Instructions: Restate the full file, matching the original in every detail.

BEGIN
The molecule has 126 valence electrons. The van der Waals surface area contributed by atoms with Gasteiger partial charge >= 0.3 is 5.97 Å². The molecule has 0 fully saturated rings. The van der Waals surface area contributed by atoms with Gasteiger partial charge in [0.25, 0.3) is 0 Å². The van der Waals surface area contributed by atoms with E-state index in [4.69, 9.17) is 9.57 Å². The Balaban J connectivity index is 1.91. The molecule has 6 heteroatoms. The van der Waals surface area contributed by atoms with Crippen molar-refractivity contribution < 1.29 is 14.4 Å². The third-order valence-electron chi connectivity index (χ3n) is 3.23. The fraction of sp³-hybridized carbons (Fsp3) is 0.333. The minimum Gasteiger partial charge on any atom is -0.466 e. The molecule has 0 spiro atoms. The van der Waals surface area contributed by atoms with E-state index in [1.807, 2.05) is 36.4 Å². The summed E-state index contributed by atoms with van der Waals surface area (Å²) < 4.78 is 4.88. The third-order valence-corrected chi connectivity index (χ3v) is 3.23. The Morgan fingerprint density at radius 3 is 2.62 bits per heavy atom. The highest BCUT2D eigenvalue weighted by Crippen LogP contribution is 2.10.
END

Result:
The molecule has 126 valence electrons. The van der Waals surface area contributed by atoms with Gasteiger partial charge >= 0.3 is 5.97 Å². The molecule has 0 fully saturated rings. The van der Waals surface area contributed by atoms with Gasteiger partial charge in [0.25, 0.3) is 0 Å². The van der Waals surface area contributed by atoms with E-state index in [4.69, 9.17) is 9.57 Å². The Balaban J connectivity index is 1.91. The molecule has 6 heteroatoms. The van der Waals surface area contributed by atoms with Crippen molar-refractivity contribution < 1.29 is 14.4 Å². The third-order valence-electron chi connectivity index (χ3n) is 3.23. The fraction of sp³-hybridized carbons (Fsp3) is 0.333. The minimum Gasteiger partial charge on any atom is -0.466 e. The molecule has 0 spiro atoms. The van der Waals surface area contributed by atoms with E-state index in [1.807, 2.05) is 36.4 Å². The summed E-state index contributed by atoms with van der Waals surface area (Å²) < 4.78 is 4.88. The third-order valence-corrected chi connectivity index (χ3v) is 3.23. The Morgan fingerprint density at radius 3 is 2.62 bits per heavy atom. The highest BCUT2D eigenvalue weighted by Crippen LogP contribution is 2.10.